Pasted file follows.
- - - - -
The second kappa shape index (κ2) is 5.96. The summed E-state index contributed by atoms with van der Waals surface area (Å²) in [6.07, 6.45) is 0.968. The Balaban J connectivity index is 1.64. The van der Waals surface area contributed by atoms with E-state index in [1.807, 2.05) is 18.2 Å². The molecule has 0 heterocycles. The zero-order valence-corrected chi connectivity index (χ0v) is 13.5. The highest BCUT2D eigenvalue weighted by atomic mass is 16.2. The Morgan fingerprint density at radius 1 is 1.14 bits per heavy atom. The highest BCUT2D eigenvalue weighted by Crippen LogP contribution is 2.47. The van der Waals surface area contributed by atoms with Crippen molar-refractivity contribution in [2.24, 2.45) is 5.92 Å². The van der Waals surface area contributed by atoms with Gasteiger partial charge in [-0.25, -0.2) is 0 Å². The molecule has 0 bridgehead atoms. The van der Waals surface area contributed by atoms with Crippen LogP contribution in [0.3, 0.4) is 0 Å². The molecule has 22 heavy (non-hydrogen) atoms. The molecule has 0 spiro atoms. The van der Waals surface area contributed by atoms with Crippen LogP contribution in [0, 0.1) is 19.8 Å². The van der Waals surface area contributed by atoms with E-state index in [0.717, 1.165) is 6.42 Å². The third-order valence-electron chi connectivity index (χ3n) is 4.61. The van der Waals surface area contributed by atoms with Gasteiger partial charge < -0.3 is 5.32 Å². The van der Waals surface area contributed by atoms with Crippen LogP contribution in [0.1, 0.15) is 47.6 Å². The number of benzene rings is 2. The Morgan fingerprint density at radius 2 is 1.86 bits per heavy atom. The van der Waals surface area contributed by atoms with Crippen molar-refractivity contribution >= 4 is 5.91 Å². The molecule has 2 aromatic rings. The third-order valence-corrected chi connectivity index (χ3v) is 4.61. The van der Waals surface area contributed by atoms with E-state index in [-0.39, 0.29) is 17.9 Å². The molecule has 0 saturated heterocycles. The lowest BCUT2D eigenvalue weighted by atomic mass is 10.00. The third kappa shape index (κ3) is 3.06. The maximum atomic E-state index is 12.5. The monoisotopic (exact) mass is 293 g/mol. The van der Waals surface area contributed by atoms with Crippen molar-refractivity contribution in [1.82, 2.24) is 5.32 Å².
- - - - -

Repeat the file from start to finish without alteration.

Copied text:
The second kappa shape index (κ2) is 5.96. The summed E-state index contributed by atoms with van der Waals surface area (Å²) in [6.07, 6.45) is 0.968. The Balaban J connectivity index is 1.64. The van der Waals surface area contributed by atoms with E-state index in [1.807, 2.05) is 18.2 Å². The molecule has 0 heterocycles. The zero-order valence-corrected chi connectivity index (χ0v) is 13.5. The highest BCUT2D eigenvalue weighted by atomic mass is 16.2. The Morgan fingerprint density at radius 1 is 1.14 bits per heavy atom. The highest BCUT2D eigenvalue weighted by Crippen LogP contribution is 2.47. The van der Waals surface area contributed by atoms with Crippen molar-refractivity contribution in [2.24, 2.45) is 5.92 Å². The van der Waals surface area contributed by atoms with Gasteiger partial charge in [-0.25, -0.2) is 0 Å². The molecule has 0 bridgehead atoms. The van der Waals surface area contributed by atoms with Crippen LogP contribution in [0.3, 0.4) is 0 Å². The molecule has 22 heavy (non-hydrogen) atoms. The molecule has 0 spiro atoms. The van der Waals surface area contributed by atoms with Crippen LogP contribution in [0, 0.1) is 19.8 Å². The van der Waals surface area contributed by atoms with E-state index in [0.717, 1.165) is 6.42 Å². The third-order valence-electron chi connectivity index (χ3n) is 4.61. The van der Waals surface area contributed by atoms with Gasteiger partial charge < -0.3 is 5.32 Å². The van der Waals surface area contributed by atoms with Crippen LogP contribution in [0.1, 0.15) is 47.6 Å². The number of benzene rings is 2. The Morgan fingerprint density at radius 2 is 1.86 bits per heavy atom. The van der Waals surface area contributed by atoms with Crippen molar-refractivity contribution >= 4 is 5.91 Å². The molecule has 2 aromatic rings. The third-order valence-corrected chi connectivity index (χ3v) is 4.61. The van der Waals surface area contributed by atoms with E-state index in [-0.39, 0.29) is 17.9 Å². The molecule has 0 saturated heterocycles. The lowest BCUT2D eigenvalue weighted by atomic mass is 10.00. The third kappa shape index (κ3) is 3.06. The maximum atomic E-state index is 12.5. The monoisotopic (exact) mass is 293 g/mol. The van der Waals surface area contributed by atoms with Crippen molar-refractivity contribution in [1.82, 2.24) is 5.32 Å².